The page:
Petrochemicals stocks led gains on Saudi Arabia’s bourse as an overnight rebound in oil prices spurred the Kingdom’s investors to buy back beaten-down stocks.
Saudi Basic Industries (SABIC), the Gulf’s largest listed company and one of the biggest petrochemicals producers in the world, rose 2.9 per cent in early trade.
Two SABIC units, Saudi Arabia Fertilizers Co and Yanbu National Petrochemical Co (Yansab), climbed 2.1 and 5.3 per cent respectively.
These gains helped the petrochemicals index rise 2.7 per cent from Monday’s 17-month low.
“Saudi petrochemical producers enjoy strong margins relative to their international peers because their feedstock prices are subsidised, but this advantage diminishes as oil prices fall,” said Asim Bukhtiar, head of research at Riyad Capital.
“At the same time, petrochemical prices will also fall, so there are headwinds for the sector.”
Oil prices rebounded three to four per cent after touching five-year lows on Monday following OPEC’s decision to maintain output and its market share in a battle with non-OPEC and North American producers.
Brent crude was trading at $72.12 at 0812 GMT, down 38 per cent from a June 2014 high as a boom in shale oil production and weaker growth in China and Europe weighed on prices, while U.S. Light Crude was at $68.46.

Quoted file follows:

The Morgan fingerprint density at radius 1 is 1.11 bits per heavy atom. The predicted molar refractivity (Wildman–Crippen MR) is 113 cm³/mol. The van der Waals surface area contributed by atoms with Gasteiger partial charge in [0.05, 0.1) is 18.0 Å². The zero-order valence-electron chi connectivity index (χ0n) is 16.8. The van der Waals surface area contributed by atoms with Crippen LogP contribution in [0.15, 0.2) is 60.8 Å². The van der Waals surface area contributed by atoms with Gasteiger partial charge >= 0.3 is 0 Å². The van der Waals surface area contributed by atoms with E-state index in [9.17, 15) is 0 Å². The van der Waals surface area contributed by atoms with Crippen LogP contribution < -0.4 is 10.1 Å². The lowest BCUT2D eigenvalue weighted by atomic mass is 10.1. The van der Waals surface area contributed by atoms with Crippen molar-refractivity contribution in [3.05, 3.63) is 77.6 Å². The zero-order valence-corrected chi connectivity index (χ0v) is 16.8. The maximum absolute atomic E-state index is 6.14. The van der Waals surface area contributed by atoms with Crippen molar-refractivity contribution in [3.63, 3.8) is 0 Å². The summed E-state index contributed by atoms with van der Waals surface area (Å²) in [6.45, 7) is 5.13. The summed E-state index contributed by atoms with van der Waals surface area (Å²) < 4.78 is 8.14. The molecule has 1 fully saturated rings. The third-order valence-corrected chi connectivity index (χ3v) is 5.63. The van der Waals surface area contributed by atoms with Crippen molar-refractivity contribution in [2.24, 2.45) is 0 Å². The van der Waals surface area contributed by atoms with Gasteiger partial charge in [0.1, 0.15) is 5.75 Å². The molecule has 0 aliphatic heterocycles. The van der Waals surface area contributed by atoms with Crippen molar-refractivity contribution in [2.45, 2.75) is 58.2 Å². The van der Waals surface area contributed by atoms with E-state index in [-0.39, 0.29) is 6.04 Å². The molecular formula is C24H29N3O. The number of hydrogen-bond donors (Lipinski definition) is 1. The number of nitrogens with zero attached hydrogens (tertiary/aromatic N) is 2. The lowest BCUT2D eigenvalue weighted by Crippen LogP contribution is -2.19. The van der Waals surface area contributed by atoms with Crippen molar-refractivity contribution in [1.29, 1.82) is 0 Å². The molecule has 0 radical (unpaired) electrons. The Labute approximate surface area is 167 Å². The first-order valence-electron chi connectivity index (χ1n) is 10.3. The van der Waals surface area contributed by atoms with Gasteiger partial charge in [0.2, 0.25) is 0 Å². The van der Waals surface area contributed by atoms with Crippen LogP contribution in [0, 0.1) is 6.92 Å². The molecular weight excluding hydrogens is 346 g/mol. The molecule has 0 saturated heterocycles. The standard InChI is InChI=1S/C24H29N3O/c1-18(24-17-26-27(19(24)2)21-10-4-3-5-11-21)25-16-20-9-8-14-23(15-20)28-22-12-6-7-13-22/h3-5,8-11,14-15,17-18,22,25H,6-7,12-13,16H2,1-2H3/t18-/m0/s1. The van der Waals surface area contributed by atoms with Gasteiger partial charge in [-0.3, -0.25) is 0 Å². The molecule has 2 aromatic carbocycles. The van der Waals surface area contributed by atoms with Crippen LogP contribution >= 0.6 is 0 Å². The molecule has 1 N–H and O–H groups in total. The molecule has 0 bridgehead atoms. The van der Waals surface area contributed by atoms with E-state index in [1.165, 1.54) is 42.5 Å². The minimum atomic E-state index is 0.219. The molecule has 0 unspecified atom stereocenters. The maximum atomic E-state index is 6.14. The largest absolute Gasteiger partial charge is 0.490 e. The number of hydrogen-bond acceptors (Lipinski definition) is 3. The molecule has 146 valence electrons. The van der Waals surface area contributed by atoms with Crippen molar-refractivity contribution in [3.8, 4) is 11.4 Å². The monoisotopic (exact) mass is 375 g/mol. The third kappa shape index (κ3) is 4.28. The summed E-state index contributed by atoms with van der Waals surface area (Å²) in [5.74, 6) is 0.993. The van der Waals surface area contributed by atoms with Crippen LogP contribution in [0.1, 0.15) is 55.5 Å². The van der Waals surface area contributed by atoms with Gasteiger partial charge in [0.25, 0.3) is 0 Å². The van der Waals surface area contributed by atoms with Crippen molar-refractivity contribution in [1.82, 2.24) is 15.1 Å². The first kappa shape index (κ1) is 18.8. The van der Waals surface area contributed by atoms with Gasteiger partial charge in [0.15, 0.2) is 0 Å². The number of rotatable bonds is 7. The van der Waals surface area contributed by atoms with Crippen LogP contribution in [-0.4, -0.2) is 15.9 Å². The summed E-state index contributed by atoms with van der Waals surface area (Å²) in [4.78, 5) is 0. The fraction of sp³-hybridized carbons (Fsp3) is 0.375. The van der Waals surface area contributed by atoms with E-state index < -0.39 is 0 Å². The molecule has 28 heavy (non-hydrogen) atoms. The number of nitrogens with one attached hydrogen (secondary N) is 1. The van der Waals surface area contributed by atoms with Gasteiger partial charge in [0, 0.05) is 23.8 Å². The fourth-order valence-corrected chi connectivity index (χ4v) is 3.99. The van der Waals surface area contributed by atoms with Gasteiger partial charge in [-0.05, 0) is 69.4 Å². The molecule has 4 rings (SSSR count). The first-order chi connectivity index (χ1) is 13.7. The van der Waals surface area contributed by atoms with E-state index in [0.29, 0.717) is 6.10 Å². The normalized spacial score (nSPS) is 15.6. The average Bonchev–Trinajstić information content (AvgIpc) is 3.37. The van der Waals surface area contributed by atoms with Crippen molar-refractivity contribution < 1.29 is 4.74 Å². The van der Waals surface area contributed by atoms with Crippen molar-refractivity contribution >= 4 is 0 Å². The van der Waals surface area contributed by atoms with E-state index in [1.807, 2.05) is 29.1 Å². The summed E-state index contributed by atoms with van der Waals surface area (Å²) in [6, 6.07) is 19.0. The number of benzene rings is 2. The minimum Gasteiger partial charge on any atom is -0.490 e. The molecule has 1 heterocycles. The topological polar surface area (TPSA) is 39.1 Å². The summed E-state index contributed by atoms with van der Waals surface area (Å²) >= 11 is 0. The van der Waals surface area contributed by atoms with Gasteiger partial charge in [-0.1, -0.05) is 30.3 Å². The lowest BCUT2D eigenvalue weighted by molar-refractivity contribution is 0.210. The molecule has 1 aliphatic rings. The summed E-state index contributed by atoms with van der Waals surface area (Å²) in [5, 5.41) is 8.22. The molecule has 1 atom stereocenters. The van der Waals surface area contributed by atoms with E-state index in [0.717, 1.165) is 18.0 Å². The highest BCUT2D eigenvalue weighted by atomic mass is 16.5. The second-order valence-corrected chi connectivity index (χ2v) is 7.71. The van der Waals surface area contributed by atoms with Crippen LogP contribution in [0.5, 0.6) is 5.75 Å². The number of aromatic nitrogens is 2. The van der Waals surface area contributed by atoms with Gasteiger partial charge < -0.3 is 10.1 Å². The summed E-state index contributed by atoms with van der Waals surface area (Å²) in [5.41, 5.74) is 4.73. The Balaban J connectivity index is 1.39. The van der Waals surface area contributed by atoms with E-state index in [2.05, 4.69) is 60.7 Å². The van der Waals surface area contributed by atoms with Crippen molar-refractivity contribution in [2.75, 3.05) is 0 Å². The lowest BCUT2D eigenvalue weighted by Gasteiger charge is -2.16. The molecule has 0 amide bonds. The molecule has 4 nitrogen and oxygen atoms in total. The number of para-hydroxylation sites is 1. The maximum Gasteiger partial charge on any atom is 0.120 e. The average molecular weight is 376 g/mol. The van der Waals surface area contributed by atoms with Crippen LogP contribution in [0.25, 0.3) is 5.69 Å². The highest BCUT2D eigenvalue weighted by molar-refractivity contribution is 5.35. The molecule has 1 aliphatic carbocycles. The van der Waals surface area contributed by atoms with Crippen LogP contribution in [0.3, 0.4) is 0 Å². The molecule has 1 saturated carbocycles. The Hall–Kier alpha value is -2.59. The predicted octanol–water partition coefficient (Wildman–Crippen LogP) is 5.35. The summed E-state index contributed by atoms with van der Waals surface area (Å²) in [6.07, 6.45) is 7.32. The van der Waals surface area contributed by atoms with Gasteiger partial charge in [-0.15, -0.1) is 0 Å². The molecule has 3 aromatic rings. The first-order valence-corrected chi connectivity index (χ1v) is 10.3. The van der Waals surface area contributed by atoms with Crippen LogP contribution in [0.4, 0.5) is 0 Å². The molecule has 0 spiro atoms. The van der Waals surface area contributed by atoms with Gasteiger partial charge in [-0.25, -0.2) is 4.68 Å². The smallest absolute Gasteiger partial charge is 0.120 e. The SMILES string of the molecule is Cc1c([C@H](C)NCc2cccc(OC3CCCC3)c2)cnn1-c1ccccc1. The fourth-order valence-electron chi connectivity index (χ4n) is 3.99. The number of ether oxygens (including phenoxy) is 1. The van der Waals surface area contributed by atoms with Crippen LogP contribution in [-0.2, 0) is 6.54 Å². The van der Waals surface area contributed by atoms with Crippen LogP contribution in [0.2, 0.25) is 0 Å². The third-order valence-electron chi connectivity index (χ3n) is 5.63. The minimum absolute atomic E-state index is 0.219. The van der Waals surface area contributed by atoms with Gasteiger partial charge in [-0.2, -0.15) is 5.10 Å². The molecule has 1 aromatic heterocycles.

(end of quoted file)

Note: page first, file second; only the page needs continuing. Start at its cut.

The price collapse had hammered Saudi stocks, with the Kingdom’s index falling by about a fifth since mid-September to wipe out most of this year’s gains.
The benchmark was up 1.6 per cent at 8,854 points on Tuesday, trimming its losses this week to 2.2 per cent. Monday’s 1.1 per cent rise was its first gain in six sessions.
“There’s frustration among investors – they understand it’s beyond their control, that it’s mainly the oil drop,” said Mohammad Omran, member of Saudi economic association.
“The drop is negative in the short term for the economy and capital markets, but it will be positive in the long term because it has severe consequences for the shale oil industry. Non-OPEC oil producers are much more negatively affected.”
Elsewhere, Qatar’s index gave back early-session gains to be down 0.08 percent at 12,846 points.
Qatar National Bank, Doha’s largest listed company by market value, was the main drag, falling 1.4 per cent.
Barwa Real Estate rose 2.3 per cent after it said it had signed a deal to sell two plots of land for a combined QAR5.34 billion ($1.47 billion) to an unidentified buyer.
Oman’s benchmark climbed 2.6 per cent to 6,602 points, rebounding from Monday’s 12-week low.
Bank Muscat and Omantel were the main supports, adding 2.7 and 5.8 per cent respectively.
Egypt was near flat, while bourses in the United Arab Emirates are closed for a national holiday.